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healthymagination.com Portrait of the week
Clinton, the former US president visiting Moscow: ‘Your police have let themselves go.’ In a referendum in Kyrgyzstan, more than 90 per cent voted in favour of a new constitution investing legislative powers in an elected parliament. President Dmitry Medvedev of Russia said: ‘I have a hard time imagining that a parliamentary republic could work in Kyrgyzstan.’ The statue of Stalin in his home town of Gori, in Georgia, was removed by night, to be replaced by a monument to those who died in the war with Russia in 2008. Italy appealed to the European Court of Human Rights against a ban on crucifixes in classrooms. Nicolas Hayek, who turned Swatch into the world’s leading watchmaker, died, aged 82. Mr Raila Odinga, the Prime Minister of Kenya, had an operation to remove fluid on the brain.
The government’s committee on public expenditure, otherwise known as Pex or the Star Chamber, gave departments a month to come up with spending cuts of up to 33 per cent. Mr George Osborne, the Chancellor of the Exchequer, said he would spend the summer seeking ways to reduce welfare spending in order to cushion the cuts in other areas. Mr Ken Clarke, the Justice Secretary, proposed fewer short jail sentences, which were ‘costly and ineffective’. Sir Hugh Orde, the president of the Association of Chief Police Officers said that, to preserve essential policing tasks in the face of spending cuts, ‘We must guard against the understandable demand for more and more officers on the street.’ The handling by the Metropolitan Police of the case of Kirk Reid, who sexually assaulted dozens of women, was ‘shameful’ said the Independent Police Complaints Commission; a witness reported one assault in 2004 and gave the registration of Reid’s car, but nothing was done for four years. Mrs Theresa May, the Home
Secretary, announced an immediate limit of 24,100 work visas for non-European Union migrants before next April, a cut of 1,300; most of the 500,000 who entered Britain last year were returning Britons, EU citizens or dependants of migrants. Money from the taxpayer for the Prince of Wales fell from £3 million to £1.6 million last year; he paid £3.5 million tax (up from £3.1 million) and, with the Duchess of Cornwall, undertook 755 public engagements.
T he BBC is to reduce the increase of pensionable salary for its staff to 1 per cent a year, in response to a £2 billion pension deficit. Richard Lambert is to step down as director general of the Confederation of British Industry. A High Court judge ruled that protesters camping in Parliament Square must be evicted by teatime on 2 July. Mr David Cameron, the Prime Minister, has agreed the terms of an inquiry to be led by a judge into claims that officers of MI5 and MI6 were complicit in the torture abroad of suspected terrorists. England was knocked out of the World Cup by Germany in a match it won 4-1. United States diplomats in London have run up more than £4 million in unpaid congestion charges, with Russia leaving £3 million unpaid and Japan £2.7 million. Ann Widdecombe, the former Tory MP, is to be British ambassador to the Holy See from November.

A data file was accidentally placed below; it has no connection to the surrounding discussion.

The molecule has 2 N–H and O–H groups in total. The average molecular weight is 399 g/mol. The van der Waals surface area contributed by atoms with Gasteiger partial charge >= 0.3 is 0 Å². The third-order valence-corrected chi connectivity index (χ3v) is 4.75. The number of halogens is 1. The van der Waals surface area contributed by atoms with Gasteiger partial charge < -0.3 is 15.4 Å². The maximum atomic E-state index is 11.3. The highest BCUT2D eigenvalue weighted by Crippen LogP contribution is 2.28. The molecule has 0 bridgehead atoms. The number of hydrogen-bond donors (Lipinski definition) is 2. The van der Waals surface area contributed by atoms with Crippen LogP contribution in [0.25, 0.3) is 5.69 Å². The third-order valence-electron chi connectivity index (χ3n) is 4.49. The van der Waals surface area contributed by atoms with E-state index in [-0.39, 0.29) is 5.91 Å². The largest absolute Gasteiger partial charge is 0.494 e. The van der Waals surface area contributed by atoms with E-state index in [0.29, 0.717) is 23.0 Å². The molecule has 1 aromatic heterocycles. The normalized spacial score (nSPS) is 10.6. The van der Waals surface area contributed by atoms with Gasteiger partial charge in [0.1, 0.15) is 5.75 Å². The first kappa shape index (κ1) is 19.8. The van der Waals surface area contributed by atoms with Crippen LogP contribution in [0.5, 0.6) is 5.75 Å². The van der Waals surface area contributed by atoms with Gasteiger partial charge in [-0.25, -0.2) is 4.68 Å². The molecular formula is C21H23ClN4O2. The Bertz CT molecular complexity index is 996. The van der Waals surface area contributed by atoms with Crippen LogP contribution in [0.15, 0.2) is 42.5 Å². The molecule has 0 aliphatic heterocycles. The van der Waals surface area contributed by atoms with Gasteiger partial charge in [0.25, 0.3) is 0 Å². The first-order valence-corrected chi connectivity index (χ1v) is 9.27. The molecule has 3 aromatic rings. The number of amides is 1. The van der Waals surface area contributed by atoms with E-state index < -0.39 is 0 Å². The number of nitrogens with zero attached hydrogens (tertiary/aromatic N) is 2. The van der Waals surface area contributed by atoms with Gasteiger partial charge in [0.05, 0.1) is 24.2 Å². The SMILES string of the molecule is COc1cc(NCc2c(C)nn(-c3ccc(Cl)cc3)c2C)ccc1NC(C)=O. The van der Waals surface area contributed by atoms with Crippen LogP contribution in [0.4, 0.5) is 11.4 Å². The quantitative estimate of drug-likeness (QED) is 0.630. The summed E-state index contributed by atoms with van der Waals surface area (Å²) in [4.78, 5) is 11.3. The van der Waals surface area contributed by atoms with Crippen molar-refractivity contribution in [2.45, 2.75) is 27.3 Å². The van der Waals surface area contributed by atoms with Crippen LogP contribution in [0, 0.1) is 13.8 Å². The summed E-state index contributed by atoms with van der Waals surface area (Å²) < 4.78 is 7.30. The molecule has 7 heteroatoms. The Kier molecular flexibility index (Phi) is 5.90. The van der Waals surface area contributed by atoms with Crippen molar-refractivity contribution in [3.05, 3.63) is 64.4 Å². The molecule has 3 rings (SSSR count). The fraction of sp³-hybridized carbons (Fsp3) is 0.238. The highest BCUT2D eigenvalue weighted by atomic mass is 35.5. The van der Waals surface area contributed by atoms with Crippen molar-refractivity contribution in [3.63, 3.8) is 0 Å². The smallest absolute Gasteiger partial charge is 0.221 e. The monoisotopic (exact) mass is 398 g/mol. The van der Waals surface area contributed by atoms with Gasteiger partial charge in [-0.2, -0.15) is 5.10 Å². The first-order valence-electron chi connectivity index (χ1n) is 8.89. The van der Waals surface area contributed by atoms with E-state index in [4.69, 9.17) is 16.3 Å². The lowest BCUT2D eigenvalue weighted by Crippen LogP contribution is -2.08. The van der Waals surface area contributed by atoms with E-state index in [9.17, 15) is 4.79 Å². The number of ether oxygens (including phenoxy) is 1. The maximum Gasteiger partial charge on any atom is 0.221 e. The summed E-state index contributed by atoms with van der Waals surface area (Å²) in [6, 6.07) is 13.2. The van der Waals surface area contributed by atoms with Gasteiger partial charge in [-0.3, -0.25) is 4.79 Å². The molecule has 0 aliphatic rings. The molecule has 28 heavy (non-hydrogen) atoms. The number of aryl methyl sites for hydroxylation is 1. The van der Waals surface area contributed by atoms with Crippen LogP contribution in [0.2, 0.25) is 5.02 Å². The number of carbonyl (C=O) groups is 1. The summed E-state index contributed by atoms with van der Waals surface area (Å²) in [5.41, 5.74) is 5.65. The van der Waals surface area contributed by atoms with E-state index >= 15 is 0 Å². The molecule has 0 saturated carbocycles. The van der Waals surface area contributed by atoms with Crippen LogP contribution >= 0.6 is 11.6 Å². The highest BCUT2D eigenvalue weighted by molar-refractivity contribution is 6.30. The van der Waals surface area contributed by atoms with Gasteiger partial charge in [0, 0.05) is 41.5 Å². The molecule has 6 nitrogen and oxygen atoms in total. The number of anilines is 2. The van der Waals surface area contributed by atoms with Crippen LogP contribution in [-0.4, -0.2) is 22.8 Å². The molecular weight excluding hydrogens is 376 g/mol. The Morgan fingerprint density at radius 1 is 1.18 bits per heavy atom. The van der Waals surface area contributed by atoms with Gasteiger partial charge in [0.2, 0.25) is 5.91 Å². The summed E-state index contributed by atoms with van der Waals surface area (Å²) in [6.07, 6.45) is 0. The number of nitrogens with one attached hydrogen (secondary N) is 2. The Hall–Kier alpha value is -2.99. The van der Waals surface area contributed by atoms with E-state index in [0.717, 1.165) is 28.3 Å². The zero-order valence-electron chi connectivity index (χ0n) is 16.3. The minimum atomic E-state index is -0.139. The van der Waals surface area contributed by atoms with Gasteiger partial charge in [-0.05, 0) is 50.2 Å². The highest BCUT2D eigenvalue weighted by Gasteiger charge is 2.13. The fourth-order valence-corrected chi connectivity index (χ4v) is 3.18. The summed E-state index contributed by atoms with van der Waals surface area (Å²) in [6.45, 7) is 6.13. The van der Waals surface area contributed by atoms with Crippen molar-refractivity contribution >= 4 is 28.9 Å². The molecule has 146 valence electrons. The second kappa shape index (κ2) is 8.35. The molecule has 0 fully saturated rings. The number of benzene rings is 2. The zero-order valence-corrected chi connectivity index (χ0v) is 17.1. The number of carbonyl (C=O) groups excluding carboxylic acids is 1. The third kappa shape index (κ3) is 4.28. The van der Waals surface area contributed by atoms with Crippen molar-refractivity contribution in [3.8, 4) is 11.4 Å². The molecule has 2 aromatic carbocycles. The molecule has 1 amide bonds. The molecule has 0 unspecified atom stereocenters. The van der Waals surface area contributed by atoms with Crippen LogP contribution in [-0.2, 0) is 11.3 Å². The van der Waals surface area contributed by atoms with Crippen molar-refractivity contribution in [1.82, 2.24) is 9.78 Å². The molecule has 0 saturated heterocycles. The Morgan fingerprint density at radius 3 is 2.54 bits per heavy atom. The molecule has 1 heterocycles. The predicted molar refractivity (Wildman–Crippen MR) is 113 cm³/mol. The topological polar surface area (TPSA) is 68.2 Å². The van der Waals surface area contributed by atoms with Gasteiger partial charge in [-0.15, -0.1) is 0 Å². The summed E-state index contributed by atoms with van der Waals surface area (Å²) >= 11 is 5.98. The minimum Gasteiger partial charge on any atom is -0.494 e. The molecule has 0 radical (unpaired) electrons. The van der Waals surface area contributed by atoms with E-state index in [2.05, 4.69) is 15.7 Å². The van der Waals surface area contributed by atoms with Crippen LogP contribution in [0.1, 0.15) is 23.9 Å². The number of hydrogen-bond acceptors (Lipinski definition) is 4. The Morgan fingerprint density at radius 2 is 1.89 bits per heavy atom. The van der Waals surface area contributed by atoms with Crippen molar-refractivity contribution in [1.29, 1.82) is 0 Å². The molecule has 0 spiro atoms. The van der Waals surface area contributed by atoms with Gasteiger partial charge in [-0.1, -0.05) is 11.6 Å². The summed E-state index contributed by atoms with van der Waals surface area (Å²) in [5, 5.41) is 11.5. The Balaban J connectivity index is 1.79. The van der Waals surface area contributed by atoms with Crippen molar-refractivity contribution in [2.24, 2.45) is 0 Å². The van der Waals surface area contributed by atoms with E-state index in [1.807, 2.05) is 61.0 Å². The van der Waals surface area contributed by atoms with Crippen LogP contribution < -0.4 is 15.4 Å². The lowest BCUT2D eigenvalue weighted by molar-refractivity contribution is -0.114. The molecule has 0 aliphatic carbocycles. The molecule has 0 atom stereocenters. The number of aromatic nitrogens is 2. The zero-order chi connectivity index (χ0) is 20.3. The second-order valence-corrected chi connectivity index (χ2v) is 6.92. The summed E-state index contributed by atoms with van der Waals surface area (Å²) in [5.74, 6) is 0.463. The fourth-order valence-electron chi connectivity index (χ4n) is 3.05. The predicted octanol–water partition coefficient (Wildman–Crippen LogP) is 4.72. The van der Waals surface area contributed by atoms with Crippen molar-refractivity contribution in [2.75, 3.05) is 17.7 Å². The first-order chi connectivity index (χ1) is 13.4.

H eads of state and government of the G20 group agreed at a meeting in Canada to halve national deficits within three years, something that the major members had already committed themselves to do. Mr David Cameron met President Barack Obama of the United States for private talks. President Hu Jintao of China invited Mr Cameron to visit China on the way to Seoul in November. China and Taiwan signed a trade agreement removing tariffs on hundreds of products. Mr Tony Hayward, the chief executive of BP, held talks with Mr Igor Sechin, Russia’s deputy prime minister and chairman of the country’s largest oil-producer. ‘We know that Tony Hayward is leaving his position,’ Mr Sechin said beforehand, which BP later denied. Shares in BP, which is struggling to stem oil leaking from a damaged well in the Gulf of Mexico, fell to a 14-year low, then rallied. In Greece and France, unions held one-day general strikes in protest against cuts. The Madrid metro was shut by a threeday strike against cuts. The Queen visited Canada for the 24th time. CSH
T en people were charged in the United States with acting as agents of a foreign government (Russia), which carries a fiveyear prison sentence, and nine of them were charged with money-laundering, which carries a 20-year prison sentence. An 11th suspect was arrested in Cyprus. ‘They couldn’t have been spies,’ said the neighbour of one couple accused. ‘Look what she did with the hydrangeas.’ Mr Vladimir Putin, the Prime Minister of Russia, remarked to Mr Bill www.spectator.co.uk
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